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Robotics

Era of Change for 
Unmanned Systems

November 1, 2012
By George I. Seffers

The next five years will be as exciting as the last decade--but in a different way.

Unmanned vehicles will undergo an array of changes in the coming years brought about by the war in Afghanistan winding down, budgets tightening and the national strategy shifting toward the Asia-Pacific region. Adjustments may include the retirement of some unmanned air systems, a stronger focus on refining existing unmanned planes rather than fielding new ones and increased research and development of land and maritime technologies.

The U.S. military will not be fielding many new unmanned aerial vehicles (UAVs) to the current war, but the situation is not all gloom and doom, says Dyke Weatherington, director, Unmanned Warfare and Intelligence, Surveillance and Reconnaissance, Strategic and Tactical Systems in the Office of the Under Secretary of Defense for Acquisition, Technology and Logistics. “The last 10 years have been very dynamic. We’ve seen rapid growth and huge increases in force structure. My guess is that the next five years will be equally dynamic in a different way. There’s huge potential for continued capability increases in ISR [intelligence, surveillance and reconnaissance] for the warfighter. I just think that’s going to look a little different than it has in the last 10 years.”

For the most part, that means the U.S. military will take capabilities it already has for UAVs and refine those as much as possible. Improvements could include fielding new capabilities to existing platforms, enhancing current payloads or reducing ownership costs, he explains.

Army Taps Industry and Academia to Advance Robotics

October 5, 2012
By Max Cacas

 

 

 

Robotic Device Lends Troops a Hand

August 17, 2012

A new robotic hand, developed by Sandia National Laboratories, mimics the capabilities of a human hand and could help disarm improvised explosive devices.

Boston Dynamics to Build Humanoid Robots for DARPA

August 15, 2012
By George Seffers

Boston Dynamics Incorporated, Waltham, Massachusetts, is being awarded a $10,882,438 cost-plus-fixed-fee contract. The contractor will develop and build a set of identical humanoid robot systems for use by performers in both phases of the Defense Advanced Research Projects Agency Robotics Challenge Program. This effort will develop robotic platforms consisting of two legs, a torso, on board computing, two arms with hands, and a sensor head. The robots to be delivered to the Defense Advanced Research Projects Agency will be distributed to the top software development teams based on the results of the Virtual Disaster Challenge of the Robotics Challenge program. The contractor will also provide in-the-field support and as-required maintenance to the delivered systems. The Defense Advanced Research Projects Agency is the contracting activity.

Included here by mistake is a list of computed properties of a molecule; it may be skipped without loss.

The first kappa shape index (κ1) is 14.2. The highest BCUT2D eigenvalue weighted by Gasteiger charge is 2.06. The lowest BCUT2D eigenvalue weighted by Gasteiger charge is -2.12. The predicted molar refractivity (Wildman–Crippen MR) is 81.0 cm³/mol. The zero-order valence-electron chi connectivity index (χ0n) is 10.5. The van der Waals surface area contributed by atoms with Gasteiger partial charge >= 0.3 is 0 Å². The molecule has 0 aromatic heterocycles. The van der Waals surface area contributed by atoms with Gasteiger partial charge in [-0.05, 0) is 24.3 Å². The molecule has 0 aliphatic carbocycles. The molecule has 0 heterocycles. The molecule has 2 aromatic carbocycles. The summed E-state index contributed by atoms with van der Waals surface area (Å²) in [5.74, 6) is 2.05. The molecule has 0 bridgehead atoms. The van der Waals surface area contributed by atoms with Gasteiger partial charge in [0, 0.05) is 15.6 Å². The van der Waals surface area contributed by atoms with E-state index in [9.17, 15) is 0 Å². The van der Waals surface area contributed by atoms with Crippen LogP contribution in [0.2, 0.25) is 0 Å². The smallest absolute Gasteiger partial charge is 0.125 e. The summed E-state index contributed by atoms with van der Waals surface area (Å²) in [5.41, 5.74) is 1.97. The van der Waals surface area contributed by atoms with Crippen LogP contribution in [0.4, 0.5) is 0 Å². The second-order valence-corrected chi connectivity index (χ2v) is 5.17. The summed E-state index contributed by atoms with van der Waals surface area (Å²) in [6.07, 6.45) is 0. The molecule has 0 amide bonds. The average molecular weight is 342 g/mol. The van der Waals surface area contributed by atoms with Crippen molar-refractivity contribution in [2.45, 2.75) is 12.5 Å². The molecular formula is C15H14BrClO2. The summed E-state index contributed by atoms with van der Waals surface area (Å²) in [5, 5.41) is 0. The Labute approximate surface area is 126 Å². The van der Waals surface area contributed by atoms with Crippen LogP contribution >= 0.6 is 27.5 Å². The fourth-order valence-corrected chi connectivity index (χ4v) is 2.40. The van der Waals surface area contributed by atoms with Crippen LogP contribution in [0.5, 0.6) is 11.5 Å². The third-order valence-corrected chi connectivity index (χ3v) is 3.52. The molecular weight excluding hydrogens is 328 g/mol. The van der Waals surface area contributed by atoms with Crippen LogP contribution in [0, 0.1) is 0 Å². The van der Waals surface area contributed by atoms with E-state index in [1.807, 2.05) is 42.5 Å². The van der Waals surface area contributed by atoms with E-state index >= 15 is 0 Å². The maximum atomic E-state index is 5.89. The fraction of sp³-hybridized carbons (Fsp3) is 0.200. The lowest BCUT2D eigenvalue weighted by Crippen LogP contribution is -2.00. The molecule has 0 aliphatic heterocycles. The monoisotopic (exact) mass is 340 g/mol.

Pushing Robots Toward Autonomy

October 5, 2011

U.S. Army researchers have enhanced the Talon robot with an array of technologies to make the system more autonomous. Upgrades include inertial navigation and Global Positioning System technologies, a 306-degree camera system and laser radar, upgraded power distribution boards, an e-stop system, Ethernet radios, control computers and software for running the system.

Microrobots Could Have Mega Impacts

September 12, 2011

Researchers from Argonne National Laboratory have discovered methods to make teensy robots perform an array of tasks on command.

Robots Up in Arms

May 20, 2011
By Rachel Eisenhower

Three U.S. Army units are preparing to go to war with robots armed, for now, with nonlethal weapons.

"We Have the Technology"-Prostheses Put Troops Back in Action

April 8, 2011
By Beverly Schaeffer

Injured warfighters, formerly relegated to desk jobs or early retirement, now may have a new lease on military life. Advanced prosthetics give these brave troops the option of returning to active service-a nearly foreign concept in previous wars.

NASA AWARDS CONTRACT MODIFICATION TO L-3

February 9, 2011
By George Seffers

NASA has signed a contract modification increasing the not-to-exceed value of a support contract with L-3 Services of Fairfax, Virginia, by $49 million, bringing the total value of the contract to $98 million. The contract provides simulation and software technology support to Johnson Space Center's Software, Robotics and Simulation Division in the fields of design, development, testing and operations of intelligent systems, robotic systems, spacecraft flight software systems and real-time simulation systems. This work supports the development and operations of the Space Shuttle and International Space Station programs, the Orion project, the Mission Operations Directorate training systems project and advanced programs for exploration.

NASA Awards In-Space Robotics Servicing Contract to Lockheed Martin

January 7, 2011
By George Seffers

NASA has awarded a sole-source contract to Lockheed Martin Space Systems Company, Greenbelt, Maryland, for Systems Engineering for In-Space Servicing. This 18-month contract has a value of $31 million. Lockheed Martin will provide systems and discipline engineering support to develop and execute two demonstrations to test and verify new robotic servicing capabilities using the Dextre robot aboard the International Space Station. The Canadian Space Agency's Special Purpose Dexterous Manipulator, or Dextre, is a two-armed robotic system designed to perform intricate maintenance and servicing tasks, which previously would have required spacewalks.

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